Incredible Taliban Hostage Rescue Mission Earns Navy SEAL the Medal of Honor

Without a doubt, gallant actions in combat have not only been lost to the passage of time but to the secrecy of those who fight while the rest of the world sleeps.  For the United States, that would include the newest recipient of the Medal of Honor, Navy SEAL Edward Byers.

During a daring rescue mission to recover a captured civilian working for a non-profit in Afghanistan, Senior Chief Edward Byers distinguished himself in such a manner that then chairmen of the Joint Chiefs of Staff General Martin Dempsey strongly recommended that Byers be put forward for the nation’s highest military honor.

And yet, due to the secrecy of the action only glimpses are available for modern consumption but what we know leads us to believe that Edward Byers rightly deserves his place in the halls of gallant warriors who are the recipients of the Medal of Honor.

A Clandestine Life
Edward Byers via
Edward Byers via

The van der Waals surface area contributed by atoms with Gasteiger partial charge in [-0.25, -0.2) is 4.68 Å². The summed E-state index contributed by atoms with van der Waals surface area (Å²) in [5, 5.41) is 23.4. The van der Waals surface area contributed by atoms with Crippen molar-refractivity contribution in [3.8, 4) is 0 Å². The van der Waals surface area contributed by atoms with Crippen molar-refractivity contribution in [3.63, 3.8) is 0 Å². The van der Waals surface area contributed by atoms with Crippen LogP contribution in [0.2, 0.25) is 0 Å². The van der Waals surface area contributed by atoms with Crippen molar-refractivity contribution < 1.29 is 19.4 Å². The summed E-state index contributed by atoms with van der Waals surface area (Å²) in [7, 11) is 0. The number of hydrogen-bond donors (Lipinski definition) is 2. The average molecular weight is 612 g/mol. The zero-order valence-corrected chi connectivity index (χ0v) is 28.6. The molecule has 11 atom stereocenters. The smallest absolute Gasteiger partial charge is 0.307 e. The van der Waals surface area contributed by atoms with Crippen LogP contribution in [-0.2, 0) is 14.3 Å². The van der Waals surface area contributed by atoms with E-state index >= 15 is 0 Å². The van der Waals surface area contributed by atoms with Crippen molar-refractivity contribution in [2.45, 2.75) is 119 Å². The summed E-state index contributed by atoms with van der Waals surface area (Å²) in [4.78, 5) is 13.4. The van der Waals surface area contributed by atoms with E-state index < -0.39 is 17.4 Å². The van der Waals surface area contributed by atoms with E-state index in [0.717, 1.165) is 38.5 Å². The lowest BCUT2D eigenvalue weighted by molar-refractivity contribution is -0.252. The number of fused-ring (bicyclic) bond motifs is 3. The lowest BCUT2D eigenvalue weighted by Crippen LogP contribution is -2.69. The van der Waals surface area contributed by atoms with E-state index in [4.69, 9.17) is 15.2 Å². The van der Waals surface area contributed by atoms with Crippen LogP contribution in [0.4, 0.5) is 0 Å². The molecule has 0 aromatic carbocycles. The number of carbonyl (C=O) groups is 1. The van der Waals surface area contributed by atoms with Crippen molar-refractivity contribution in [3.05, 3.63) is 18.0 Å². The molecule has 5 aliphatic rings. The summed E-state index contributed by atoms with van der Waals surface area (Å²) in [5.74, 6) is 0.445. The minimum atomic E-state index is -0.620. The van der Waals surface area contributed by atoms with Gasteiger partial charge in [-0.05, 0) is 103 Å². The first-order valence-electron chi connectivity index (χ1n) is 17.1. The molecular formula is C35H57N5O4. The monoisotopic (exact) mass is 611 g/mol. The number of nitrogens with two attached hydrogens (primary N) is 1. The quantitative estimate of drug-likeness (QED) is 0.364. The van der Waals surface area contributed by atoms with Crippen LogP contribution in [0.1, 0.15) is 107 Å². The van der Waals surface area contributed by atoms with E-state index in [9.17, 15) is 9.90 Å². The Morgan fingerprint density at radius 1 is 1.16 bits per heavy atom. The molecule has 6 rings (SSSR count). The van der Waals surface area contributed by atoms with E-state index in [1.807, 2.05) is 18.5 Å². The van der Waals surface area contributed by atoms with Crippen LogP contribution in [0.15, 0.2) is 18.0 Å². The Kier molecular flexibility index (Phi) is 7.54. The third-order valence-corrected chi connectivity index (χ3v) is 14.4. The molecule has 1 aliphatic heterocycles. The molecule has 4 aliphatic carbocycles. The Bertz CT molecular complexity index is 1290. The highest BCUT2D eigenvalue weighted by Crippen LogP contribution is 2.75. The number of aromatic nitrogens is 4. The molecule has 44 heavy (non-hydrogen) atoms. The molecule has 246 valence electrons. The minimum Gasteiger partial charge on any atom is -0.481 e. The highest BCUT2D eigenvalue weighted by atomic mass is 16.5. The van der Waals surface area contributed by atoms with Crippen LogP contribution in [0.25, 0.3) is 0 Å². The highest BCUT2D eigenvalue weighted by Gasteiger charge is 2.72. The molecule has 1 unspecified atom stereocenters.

A native of Ohio, future Navy SEAL and Medal of Honor recipient Edward Byers was born in 1979.  Embarking on a path of military service would be a quick decision for this special operator as after he graduated from Otsego High School outside of Toledo, Ohio in 1997 Byers enlisted in the United States Navy in 1998 and would go on to become a Corpsman.

A Corpsman serves as the medical personnel for both the Navy and the Marine Corps, but make no mistake, a Corpsman goes where the fighting is thickest and casualties are common. To volunteer for a Corpsman slot is to volunteer for combat and Edward Byers seemed to know where he belonged.

But due to the secret nature of the SEALS and the actions they conduct, this is where the details began to get a little cloudy as history waits for its full story to be revealed.  A fateful rescue mission in Afghanistan would place Edward Byers on a collision course with history that he simply couldn’t avoid.